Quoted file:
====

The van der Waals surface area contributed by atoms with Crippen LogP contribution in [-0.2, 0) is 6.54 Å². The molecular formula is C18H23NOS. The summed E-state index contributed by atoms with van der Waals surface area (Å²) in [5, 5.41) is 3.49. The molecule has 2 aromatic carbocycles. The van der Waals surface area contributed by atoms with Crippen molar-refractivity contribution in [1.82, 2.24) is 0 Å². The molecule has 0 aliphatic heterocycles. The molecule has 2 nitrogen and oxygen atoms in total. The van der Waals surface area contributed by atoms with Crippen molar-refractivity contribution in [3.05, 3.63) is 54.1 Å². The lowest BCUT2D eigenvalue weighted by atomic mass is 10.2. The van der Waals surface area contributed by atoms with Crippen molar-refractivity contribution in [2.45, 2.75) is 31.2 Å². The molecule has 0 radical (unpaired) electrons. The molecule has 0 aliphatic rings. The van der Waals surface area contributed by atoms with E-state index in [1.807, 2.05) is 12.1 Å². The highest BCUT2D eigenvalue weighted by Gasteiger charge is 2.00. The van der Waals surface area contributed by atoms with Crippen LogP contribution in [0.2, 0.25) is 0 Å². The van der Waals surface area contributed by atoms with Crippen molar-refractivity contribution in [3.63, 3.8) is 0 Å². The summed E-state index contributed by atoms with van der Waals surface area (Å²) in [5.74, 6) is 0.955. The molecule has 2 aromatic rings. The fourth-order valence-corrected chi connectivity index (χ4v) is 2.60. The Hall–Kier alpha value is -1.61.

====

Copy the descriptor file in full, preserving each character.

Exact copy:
The van der Waals surface area contributed by atoms with Crippen LogP contribution in [-0.2, 0) is 6.54 Å². The molecular formula is C18H23NOS. The summed E-state index contributed by atoms with van der Waals surface area (Å²) in [5, 5.41) is 3.49. The molecule has 2 aromatic carbocycles. The van der Waals surface area contributed by atoms with Crippen molar-refractivity contribution in [1.82, 2.24) is 0 Å². The molecule has 0 aliphatic heterocycles. The molecule has 2 nitrogen and oxygen atoms in total. The van der Waals surface area contributed by atoms with Crippen molar-refractivity contribution in [3.05, 3.63) is 54.1 Å². The lowest BCUT2D eigenvalue weighted by atomic mass is 10.2. The van der Waals surface area contributed by atoms with Crippen molar-refractivity contribution in [2.45, 2.75) is 31.2 Å². The molecule has 0 radical (unpaired) electrons. The molecule has 0 aliphatic rings. The van der Waals surface area contributed by atoms with E-state index in [1.807, 2.05) is 12.1 Å². The highest BCUT2D eigenvalue weighted by Gasteiger charge is 2.00. The van der Waals surface area contributed by atoms with Crippen LogP contribution in [0.2, 0.25) is 0 Å². The van der Waals surface area contributed by atoms with Crippen molar-refractivity contribution in [3.63, 3.8) is 0 Å². The summed E-state index contributed by atoms with van der Waals surface area (Å²) in [5.74, 6) is 0.955. The molecule has 2 aromatic rings. The fourth-order valence-corrected chi connectivity index (χ4v) is 2.60. The Hall–Kier alpha value is -1.61.